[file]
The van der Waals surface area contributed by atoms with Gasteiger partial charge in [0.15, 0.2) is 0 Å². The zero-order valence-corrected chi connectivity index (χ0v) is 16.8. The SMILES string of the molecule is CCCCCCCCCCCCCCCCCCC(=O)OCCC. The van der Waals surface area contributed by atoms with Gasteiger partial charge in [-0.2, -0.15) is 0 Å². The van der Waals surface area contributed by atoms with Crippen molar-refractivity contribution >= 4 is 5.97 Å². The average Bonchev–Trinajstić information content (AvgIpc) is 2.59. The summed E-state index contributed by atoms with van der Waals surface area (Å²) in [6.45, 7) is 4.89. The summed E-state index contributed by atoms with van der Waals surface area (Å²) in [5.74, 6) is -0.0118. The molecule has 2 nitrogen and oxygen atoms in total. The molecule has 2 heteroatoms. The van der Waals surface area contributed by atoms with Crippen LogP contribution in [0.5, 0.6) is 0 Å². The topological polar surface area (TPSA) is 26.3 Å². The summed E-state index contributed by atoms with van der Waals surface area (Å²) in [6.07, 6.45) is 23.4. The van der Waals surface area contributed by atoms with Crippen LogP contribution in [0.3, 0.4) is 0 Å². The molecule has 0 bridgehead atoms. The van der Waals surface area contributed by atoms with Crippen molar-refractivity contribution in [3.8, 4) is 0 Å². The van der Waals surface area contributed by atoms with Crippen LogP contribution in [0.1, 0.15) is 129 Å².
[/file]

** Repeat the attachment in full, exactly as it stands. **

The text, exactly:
The van der Waals surface area contributed by atoms with Gasteiger partial charge in [0.15, 0.2) is 0 Å². The zero-order valence-corrected chi connectivity index (χ0v) is 16.8. The SMILES string of the molecule is CCCCCCCCCCCCCCCCCCC(=O)OCCC. The van der Waals surface area contributed by atoms with Gasteiger partial charge in [-0.2, -0.15) is 0 Å². The van der Waals surface area contributed by atoms with Crippen molar-refractivity contribution >= 4 is 5.97 Å². The average Bonchev–Trinajstić information content (AvgIpc) is 2.59. The summed E-state index contributed by atoms with van der Waals surface area (Å²) in [6.45, 7) is 4.89. The summed E-state index contributed by atoms with van der Waals surface area (Å²) in [5.74, 6) is -0.0118. The molecule has 2 nitrogen and oxygen atoms in total. The molecule has 2 heteroatoms. The van der Waals surface area contributed by atoms with Crippen LogP contribution in [0.5, 0.6) is 0 Å². The topological polar surface area (TPSA) is 26.3 Å². The summed E-state index contributed by atoms with van der Waals surface area (Å²) in [6.07, 6.45) is 23.4. The van der Waals surface area contributed by atoms with Crippen LogP contribution in [0.3, 0.4) is 0 Å². The molecule has 0 bridgehead atoms. The van der Waals surface area contributed by atoms with Crippen molar-refractivity contribution in [3.8, 4) is 0 Å². The van der Waals surface area contributed by atoms with Crippen LogP contribution in [0.1, 0.15) is 129 Å².